|National Institute on Deafness and Other Communication Disorders||NIDCD||Conducts and supports biomedical research and research training on normal mechanisms as well as diseases and disorders of hearing, balance, smell, taste, voice, speech, and language.||1988|
|National Human Genome Research Institute||NHGRI||Supports the NIH component of the Human Genome Project. NHGRI's Intramural Research Program develops and implements technology for understanding, diagnosing, and treating genetic diseases.||1989|
|National Institute of Biomedical Imaging and Bioengineering||NIBIB||Promotes fundamental discoveries, design and development, and translation and assessment of technological capabilities in biomedical imaging and bioengineering, enabled by relevant areas of information science, physics, chemistry, mathematics, materials science, and computer sciences.||2000|
|National Institute on Minority Health and Health Disparities||NIMHD||Promotes minority health, conducts and supports research, training, research infrastructure, fosters emerging programs, disseminates information, and reaches out to minority and other health disparity communities.||2010|
In addition to being divided by research area, NIH has many operating groups called centers operating across all of the Institutes.
|Center for Scientific Review||CSR||The CSR is the focal point at NIH for the conduct of initial peer review of grant and fellowship applications, implements ways to conduct referral and review.||1946|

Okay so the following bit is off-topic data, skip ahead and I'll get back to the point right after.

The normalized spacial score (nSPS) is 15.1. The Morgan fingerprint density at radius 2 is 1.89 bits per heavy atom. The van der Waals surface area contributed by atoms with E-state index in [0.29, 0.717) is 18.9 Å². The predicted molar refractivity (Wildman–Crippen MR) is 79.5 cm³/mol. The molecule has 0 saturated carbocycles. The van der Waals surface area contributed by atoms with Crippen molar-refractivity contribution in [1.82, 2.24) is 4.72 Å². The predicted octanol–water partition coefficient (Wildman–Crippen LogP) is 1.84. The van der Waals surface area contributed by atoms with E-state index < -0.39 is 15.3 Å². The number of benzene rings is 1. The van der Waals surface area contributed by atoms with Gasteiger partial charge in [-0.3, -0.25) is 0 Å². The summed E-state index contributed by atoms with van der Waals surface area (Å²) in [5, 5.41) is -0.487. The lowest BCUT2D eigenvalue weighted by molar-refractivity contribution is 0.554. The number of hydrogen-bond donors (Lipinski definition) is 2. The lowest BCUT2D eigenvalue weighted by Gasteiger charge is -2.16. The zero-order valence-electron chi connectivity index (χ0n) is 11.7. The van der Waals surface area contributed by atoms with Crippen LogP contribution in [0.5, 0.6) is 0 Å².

|Clinical Center||CC||The clinical research facility of the National Institutes of Health; provides patient care, services, and environment needed to initiate and support conduct of and training in clinical research.||1953|
|National Center for Advancing Translational Sciences||NCATS||NCATS aims to catalyze the generation of innovative methods and technologies that will enhance the development, testing and implementation of diagnostics and therapeutics across a wide range of human diseases and conditions.||2012|
|Center for Information Technology||CIT; formerly DCRT, OIRM, TCB||The CIT incorporates computers into the biomedical programs and administrative procedures of the NIH by conducting computational biosciences research, developing computer systems, and providing computer facilities.||1964|
|John E. Fogarty International Center||FIC||Promotes and supports scientific research and training internationally to reduce disparities in global health.||1968|
|Radiological Physics Center||RPC||Offers quality assurance to the National Cancer Institute (NCI) that all participating institutions in NCI sponsored cooperative groups are following the guidelines for the physics-related aspects of their protocols.||1968|